Fit for School Principles

Simple, SUSTAINABLE, SCALABLE, and systems thinking

Laos-handwashing-teacher-pupils

The Fit for School (FIT) Approach is based on four core principles: simplicity, sustainability, scalability, and systems thinking. An effective WinS program must be based on the best possible evidence and should be cost-effective and simple to facilitate implementation in many schools. To ensure sustainability, long-term allocation of government manpower and financial resources as well as functional monitoring systems that inform program management on various levels are crucial.

Leveraging existing systems and resources are essential elements for scalability. The approach works through the education sector, especially on sub-national level, in order to establish sustainable programme management and implementation within the local structures. Additional payments and monetary incentives are not part of the approach since this often leads to a collapse of activities as soon as external funding ends.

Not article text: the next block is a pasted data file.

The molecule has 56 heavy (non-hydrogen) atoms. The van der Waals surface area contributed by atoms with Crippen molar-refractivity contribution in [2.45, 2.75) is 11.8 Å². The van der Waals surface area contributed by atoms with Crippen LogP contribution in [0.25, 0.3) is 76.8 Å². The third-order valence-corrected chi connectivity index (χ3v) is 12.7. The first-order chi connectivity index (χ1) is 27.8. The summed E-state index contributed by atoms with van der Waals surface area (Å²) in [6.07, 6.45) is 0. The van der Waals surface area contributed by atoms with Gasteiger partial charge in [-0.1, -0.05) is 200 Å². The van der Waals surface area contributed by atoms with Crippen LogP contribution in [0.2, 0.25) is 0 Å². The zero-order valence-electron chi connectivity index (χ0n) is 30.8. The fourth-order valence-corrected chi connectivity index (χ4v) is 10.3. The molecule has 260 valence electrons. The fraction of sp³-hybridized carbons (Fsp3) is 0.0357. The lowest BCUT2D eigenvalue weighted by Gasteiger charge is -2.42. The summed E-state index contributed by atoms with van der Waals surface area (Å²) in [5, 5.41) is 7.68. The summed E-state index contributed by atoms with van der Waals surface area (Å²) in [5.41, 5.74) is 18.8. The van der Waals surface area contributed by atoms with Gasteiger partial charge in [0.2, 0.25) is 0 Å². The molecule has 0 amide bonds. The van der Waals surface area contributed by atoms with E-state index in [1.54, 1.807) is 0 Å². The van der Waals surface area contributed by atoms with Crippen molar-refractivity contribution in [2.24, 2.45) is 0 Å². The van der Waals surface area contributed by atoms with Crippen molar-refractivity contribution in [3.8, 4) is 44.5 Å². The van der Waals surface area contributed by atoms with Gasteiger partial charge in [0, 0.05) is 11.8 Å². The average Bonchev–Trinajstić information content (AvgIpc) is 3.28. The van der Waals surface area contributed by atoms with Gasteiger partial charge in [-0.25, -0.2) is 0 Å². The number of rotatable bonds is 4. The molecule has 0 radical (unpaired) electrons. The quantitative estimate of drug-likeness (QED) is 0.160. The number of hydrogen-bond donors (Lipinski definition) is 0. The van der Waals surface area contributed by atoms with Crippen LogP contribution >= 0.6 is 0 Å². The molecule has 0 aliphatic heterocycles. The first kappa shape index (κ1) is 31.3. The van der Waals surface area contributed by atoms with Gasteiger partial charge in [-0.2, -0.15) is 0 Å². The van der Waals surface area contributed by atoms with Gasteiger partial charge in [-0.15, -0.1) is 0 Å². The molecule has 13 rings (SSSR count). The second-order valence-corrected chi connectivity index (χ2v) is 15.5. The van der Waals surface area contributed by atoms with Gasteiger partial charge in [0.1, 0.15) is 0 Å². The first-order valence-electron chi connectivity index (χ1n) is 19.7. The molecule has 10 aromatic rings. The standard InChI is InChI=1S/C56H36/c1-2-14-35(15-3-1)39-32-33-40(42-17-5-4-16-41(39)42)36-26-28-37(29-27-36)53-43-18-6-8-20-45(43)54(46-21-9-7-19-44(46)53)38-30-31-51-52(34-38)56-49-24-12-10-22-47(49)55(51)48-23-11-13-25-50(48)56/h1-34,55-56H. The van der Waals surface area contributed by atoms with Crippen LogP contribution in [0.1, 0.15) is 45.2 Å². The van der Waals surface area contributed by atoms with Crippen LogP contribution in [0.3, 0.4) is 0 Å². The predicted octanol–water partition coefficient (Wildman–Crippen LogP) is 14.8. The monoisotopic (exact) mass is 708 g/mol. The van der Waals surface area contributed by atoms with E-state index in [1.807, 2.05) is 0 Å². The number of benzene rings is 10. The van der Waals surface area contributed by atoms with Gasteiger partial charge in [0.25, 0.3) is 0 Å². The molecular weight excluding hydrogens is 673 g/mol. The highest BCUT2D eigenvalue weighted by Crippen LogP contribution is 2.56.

Aligned with these principles, a package of low-cost WinS interventions is developed based on the country context, with particular focus on daily group hygiene activities; biannual deworming; and creating cleaning and maintenance routines for WASH infrastructure. Institutionalizing these interventions addresses some of the most prevalent diseases among school children. To provide a healthy environment, schools need functional washing facilities and toilets. Basic and functional WASH infrastructure is a prerequisite for positive hygiene behaviour.

Fit for school and school-based management

 

Recognizing School-based Management (SBM) as an important cornerstone, the FIT Approach builds on the strength of schools as self-managing entities with the leadership and active involvement of education personnel, as well as the close collaboration with the larger school community. Every member of the community can contribute in various important ways to make the program successful including the construction of washing facilities, participation in monitoring or cleaning, repair and maintenance. In this way, even schools with limited resources can implement effective health interventions and improve their infrastructure one step at a time.